Much to his surprise, he was offered the job the next day at a salary level not far off his banking one. Which either made him a great lecturer or a terrible banker.
And the love affair began.
Traveling everywhere from San Francisco to New York to Dublin to Paris to Moscow to Abu Dhabi to Kuala Lumpur, Sean felt like - but did not look like, one hastens to add - James Bond. Or Indiana Jones. It didn't matter. Traveling the world and teaching was the nuts to him.
There was only one thing he didn't like about his new vocation: writing those damn questions.
Younger, fuller hair, dapper. I describe Andy in 2007. Sean was Sean. Bald with beer in hand.
But they hit it off and became fast friends.
Then Sean headed to Singapore in January 2009. That trip was supposed to be a two-year secondment. And yet, here we are in 2019. He's still in Asia. That's what marriage does to a man!
But his good friend Andy visited on a business trip and they renewed their friendship over a beer.
In 2015, as Sean had just turned 40, he felt the need to upskill.
Why not learn to code? All the kids are doing it these days...
Sean had a job offer to work in Hong Kong starting in March 2015, and it was December, so why not go to a coding bootcamp in January and February?
Andy: "Yes, but I could always learn a new language and it gives me something to do!"
By Day 3 of the coding bootcamp, Sean was already hopelessly lost.
But he also knew that what he was picking up was really cool.
The amateurish beginning of the course merely amused Andy, who was already getting bored.
And then, over a nice roasted chicken, Sean asked the seemingly innocent question...
"Huh?" asked Andy, as he munched on the savory meat.
"What if we could create questions using variable ranges and a stem, so we don't have to worry about question banks ever again?'
Andy's eyes lit up like a Christmas tree. His gaze nearly bore a hole in Sean's head (which was quite frightening at the time).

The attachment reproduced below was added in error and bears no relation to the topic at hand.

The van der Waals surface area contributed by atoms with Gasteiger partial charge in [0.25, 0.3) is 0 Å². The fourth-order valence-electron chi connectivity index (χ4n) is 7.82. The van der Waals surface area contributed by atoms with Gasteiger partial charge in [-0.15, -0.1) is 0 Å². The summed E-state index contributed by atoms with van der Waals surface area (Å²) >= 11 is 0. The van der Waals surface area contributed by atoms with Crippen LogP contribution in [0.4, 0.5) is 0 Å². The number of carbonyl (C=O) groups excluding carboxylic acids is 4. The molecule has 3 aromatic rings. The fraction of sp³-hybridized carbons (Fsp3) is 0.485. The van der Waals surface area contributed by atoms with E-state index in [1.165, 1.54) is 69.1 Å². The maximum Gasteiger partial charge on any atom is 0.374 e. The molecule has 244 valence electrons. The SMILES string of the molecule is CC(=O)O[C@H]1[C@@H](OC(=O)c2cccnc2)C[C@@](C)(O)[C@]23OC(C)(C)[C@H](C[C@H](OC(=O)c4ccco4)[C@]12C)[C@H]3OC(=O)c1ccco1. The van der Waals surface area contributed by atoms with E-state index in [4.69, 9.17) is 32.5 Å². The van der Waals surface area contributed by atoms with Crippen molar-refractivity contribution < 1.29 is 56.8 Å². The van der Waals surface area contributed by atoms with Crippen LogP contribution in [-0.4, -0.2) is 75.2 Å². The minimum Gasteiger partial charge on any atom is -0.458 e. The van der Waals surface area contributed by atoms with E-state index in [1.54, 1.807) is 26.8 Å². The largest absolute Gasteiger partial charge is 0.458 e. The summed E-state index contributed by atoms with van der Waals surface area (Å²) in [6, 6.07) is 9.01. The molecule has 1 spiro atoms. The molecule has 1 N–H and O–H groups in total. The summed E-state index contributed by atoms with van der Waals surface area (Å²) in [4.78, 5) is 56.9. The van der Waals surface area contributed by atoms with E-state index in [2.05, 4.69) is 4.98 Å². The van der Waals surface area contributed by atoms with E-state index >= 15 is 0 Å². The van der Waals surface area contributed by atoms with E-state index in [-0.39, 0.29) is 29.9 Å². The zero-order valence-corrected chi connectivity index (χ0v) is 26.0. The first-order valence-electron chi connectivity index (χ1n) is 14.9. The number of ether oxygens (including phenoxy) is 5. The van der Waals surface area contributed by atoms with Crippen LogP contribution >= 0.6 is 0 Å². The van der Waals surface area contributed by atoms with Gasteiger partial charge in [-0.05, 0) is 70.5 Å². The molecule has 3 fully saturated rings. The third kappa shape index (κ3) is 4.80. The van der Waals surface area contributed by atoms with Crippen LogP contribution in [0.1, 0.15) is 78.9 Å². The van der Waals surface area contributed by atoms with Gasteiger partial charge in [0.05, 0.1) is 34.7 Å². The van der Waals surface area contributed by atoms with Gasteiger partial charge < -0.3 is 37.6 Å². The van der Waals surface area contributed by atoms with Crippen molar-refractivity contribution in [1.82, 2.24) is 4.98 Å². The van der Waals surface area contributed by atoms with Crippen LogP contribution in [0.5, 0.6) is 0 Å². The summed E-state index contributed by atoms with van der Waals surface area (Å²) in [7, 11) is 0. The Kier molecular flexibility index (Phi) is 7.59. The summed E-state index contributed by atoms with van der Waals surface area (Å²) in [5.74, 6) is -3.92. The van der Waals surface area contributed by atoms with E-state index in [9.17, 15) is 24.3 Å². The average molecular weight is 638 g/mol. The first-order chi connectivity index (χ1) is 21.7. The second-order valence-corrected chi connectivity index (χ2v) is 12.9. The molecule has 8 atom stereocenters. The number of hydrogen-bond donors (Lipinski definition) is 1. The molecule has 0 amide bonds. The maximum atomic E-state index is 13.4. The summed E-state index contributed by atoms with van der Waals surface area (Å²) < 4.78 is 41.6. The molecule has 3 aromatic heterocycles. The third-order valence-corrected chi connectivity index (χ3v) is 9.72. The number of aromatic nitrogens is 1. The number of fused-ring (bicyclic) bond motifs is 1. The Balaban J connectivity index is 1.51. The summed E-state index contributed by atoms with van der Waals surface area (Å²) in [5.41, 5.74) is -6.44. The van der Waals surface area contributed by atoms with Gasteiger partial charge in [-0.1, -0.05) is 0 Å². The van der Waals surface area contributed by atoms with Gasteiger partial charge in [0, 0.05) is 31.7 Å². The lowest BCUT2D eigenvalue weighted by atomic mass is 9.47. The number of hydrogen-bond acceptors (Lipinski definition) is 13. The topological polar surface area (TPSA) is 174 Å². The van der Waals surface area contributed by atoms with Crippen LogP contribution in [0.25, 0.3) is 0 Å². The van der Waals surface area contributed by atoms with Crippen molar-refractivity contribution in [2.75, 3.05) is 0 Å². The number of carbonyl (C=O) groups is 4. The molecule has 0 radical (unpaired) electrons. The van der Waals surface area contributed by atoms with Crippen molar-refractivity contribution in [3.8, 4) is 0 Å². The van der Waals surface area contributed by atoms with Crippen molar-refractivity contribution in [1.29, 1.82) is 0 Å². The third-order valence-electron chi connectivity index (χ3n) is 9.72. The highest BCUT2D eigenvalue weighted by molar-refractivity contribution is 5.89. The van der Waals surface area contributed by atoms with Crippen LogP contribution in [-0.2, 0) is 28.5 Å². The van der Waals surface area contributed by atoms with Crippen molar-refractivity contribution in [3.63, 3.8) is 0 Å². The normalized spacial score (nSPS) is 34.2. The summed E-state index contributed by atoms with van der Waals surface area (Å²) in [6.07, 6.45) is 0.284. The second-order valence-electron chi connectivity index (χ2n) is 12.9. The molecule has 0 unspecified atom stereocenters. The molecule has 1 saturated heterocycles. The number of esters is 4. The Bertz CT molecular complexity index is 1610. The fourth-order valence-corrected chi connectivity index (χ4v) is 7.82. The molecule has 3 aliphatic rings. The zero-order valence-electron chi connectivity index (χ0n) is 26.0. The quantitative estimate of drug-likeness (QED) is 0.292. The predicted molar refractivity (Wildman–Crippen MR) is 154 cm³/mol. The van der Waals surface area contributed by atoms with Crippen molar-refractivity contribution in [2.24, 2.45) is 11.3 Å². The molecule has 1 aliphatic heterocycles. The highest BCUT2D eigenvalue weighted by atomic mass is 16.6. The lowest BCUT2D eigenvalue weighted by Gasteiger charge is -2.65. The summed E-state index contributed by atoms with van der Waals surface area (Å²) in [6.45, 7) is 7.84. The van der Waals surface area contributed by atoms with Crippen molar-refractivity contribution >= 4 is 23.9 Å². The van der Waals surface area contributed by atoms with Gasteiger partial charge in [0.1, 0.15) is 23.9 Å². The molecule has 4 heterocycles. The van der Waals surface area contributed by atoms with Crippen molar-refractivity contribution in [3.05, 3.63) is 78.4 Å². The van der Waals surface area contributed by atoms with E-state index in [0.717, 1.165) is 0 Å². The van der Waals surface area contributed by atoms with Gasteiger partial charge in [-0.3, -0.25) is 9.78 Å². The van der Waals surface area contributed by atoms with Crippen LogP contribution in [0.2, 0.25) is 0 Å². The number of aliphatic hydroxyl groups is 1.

Andy had remembered that he already built such a question engine, as you well know, and all he needed to do was convert the engine from PERL to Ruby.
Et voila! No more onerous question writing.
Andy's prototype, which would later become Finlingo, would go on to make the finals of the Ironhack Hackshow in March 2015.
Andy continued to work on Finlingo for the next few years, in his spare time.
As for Sean, let's say coding isn't his forte. And anyway, he had to head to Hong Kong for his return to the world of banking in general, and talent development in particular.
Hong Kong, the Mecca of Capitalism, taught Sean many things. One of those things was how much he hated working inside large organizations. So while Andy had essentially finished coding the rest of Finlingo, Sean was attempting to navigate, with mixed success, the innards of a global investment and private bank.
But this time, Sean wasn't client-facing. He was a VP in Talent Development. This gave Sean the invaluable insight of what's important, and unimportant, to banks and financial services providers concerning their greatest asset: their human capital.
So while Finlingo is a wonderful piece of software, Finlingo Limited, the company, helps you put together proper training programs where:
I worked with Sean closely while he was at Credit Suisse and responsible for, amongst other things, managing external vendors for soft skills delivery to stakeholders across Investment Banking. Sean is a pleasure to work with, he knows his product intimately, gets things done, and has one of the best approaches to work and life I’ve ever come across!
Owner and Founder, Evolution-U
Andy Duncan is a teacher without the dullness, an economist without the jargon, and a finance expert who actually understands the humans behind the numbers. He's a fantastic talent, frequently hired to teach the Big Shots at Goldman Sachs, JP Morgan, Credit Suisse, and the like. Thanks to Finlingo, he can teach you too.
President, Mises Institute